On February 22, 2016, the Court denied the motion for issuance of Rule 17(c) subpoena in the following order:

ORDER as to Carlos Gabriel Estevez (1). Defendant filed-and the Court granted-Defendant’s motions 275 and 281 for extensions of time to file a motion for a new trial so that defense counsel could interview witnesses regarding whether jurors saw the Defendant in hand and/or leg restraints during the trial proceedings. The twice-extended deadline for filing such a motion, January 19, 2016, has passed. Defendant has filed no motion for a new trial. Instead, on February 18, 2016, Defendant filed a motion seeking an order authorizing the issuance of a subpoena to Wyatt Detention Facility in order to identify the officers who transported Defendant to and from the Court during his trial so that he may interview them about whether Defendant told the officers that jurors saw him while he was in restraints. Because there is no motion for a new trial pending, because the deadline has passed for filing one under Rule 33(b)(2), because the Defendant’s motion suggests that counsel remains uncertain as to whether there is a basis for filing one and can at this point only speculate whether there is, and because the evidence he seeks appears to be aimed merely at corroborating statements his client has already made to him, the Court DENIES Defendant’s motion 315 for permission to issue a Rule 17(c) subpoena to Wyatt Detention Facility.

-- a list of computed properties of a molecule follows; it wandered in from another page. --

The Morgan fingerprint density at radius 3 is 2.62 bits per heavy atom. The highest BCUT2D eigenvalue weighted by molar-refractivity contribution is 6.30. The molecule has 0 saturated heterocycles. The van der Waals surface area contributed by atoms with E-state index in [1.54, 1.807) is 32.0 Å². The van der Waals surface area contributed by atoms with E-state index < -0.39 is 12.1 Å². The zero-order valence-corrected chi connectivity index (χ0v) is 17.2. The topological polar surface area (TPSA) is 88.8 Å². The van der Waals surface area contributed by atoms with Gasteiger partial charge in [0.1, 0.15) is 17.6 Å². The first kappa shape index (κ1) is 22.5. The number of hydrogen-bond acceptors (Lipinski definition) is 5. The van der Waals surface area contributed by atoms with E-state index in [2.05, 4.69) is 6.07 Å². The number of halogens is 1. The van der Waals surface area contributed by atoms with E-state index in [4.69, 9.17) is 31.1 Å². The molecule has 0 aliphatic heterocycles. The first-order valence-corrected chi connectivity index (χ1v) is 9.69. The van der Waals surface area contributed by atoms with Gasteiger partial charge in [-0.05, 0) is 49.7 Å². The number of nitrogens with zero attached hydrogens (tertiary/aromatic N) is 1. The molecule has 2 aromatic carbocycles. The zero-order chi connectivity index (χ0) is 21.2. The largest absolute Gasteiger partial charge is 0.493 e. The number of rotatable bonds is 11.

(ECF No. 318.)

Finally, on April 2, 2016, the Defendant filed this motion for new trial. (ECF No. 339.) In the motion, the Defendant asserts that “[o]n or about the second to last day of trial, Mr. Estevez was exposed to the juror(s) while in handcuffs and restraints.” (ECF No. 339-1 at 2.) The Defendant asserts that after the jurors exited the courtroom at a recess,

USMS placed Mr. Estevez into handcuffs and prepared to escort him to the cellblock. As they began to exit the courtroom, the marshals pulled Mr. Estevez back inside in a sudden and abrupt manner. Outside the courtroom and in the corridor stood one or more of the jurors in his case. Mr. Estevez encountered or was exposed to the juror(s), which prompted the USMS to pull him back inside.

(Id. at 2.) Attached to the Defendant’s motion are affidavits from three of his friends and family members and from Mr. Martone, the potential witness referred to earlier. (Mr. Martone was acquitted in his own trial in December, 2015, and was released at that time.) There is no affidavit from Mr. Estevez himself.

In each of the affidavits filed in support of the motion, the affiant states that the Defendant told the affiant in December 2015 either that the Defendant had been seen by “a juror” or “some of the jurors” as he was being escorted out of the courtroom or that the Defendant told the affiant-after he was abruptly brought back into the courtroom by the U.S. Marshals-that “there is a juror outside.” (ECF Nos. 339-2, 339-3, 339-4, 339-5.) No affiant states or suggests that he or she actually observed any jurors outside the courtroom; that he or she left the courtroom at the same time as Mr. Estevez; that he or she had the same angle of sight as Mr. Estevez or the juror(s) who allegedly saw him; that he or ...